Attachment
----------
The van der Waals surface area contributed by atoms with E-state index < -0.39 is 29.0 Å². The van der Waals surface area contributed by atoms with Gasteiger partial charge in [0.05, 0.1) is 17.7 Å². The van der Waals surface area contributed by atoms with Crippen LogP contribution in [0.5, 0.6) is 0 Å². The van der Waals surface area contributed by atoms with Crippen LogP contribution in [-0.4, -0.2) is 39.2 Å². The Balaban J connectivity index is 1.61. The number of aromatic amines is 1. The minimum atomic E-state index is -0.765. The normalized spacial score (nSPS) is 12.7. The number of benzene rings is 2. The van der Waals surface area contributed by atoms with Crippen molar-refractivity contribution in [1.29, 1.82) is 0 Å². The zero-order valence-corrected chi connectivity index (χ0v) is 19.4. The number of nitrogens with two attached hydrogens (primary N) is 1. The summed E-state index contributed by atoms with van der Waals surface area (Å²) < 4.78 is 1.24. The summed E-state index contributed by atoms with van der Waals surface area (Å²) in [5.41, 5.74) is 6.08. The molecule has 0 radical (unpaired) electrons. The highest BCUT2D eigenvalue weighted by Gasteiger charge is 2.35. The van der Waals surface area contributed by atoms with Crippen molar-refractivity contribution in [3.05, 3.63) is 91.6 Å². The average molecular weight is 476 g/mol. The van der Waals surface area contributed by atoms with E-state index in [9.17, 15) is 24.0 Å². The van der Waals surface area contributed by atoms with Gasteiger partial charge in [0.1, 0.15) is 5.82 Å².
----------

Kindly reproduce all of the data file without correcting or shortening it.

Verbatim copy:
The van der Waals surface area contributed by atoms with E-state index < -0.39 is 29.0 Å². The van der Waals surface area contributed by atoms with Gasteiger partial charge in [0.05, 0.1) is 17.7 Å². The van der Waals surface area contributed by atoms with Crippen LogP contribution in [0.5, 0.6) is 0 Å². The van der Waals surface area contributed by atoms with Crippen LogP contribution in [-0.4, -0.2) is 39.2 Å². The Balaban J connectivity index is 1.61. The number of aromatic amines is 1. The minimum atomic E-state index is -0.765. The normalized spacial score (nSPS) is 12.7. The number of benzene rings is 2. The van der Waals surface area contributed by atoms with Crippen molar-refractivity contribution in [1.29, 1.82) is 0 Å². The zero-order valence-corrected chi connectivity index (χ0v) is 19.4. The number of nitrogens with two attached hydrogens (primary N) is 1. The summed E-state index contributed by atoms with van der Waals surface area (Å²) < 4.78 is 1.24. The summed E-state index contributed by atoms with van der Waals surface area (Å²) in [5.41, 5.74) is 6.08. The molecule has 0 radical (unpaired) electrons. The highest BCUT2D eigenvalue weighted by Gasteiger charge is 2.35. The van der Waals surface area contributed by atoms with Crippen molar-refractivity contribution in [3.05, 3.63) is 91.6 Å². The average molecular weight is 476 g/mol. The van der Waals surface area contributed by atoms with E-state index in [9.17, 15) is 24.0 Å². The van der Waals surface area contributed by atoms with Gasteiger partial charge in [0.1, 0.15) is 5.82 Å².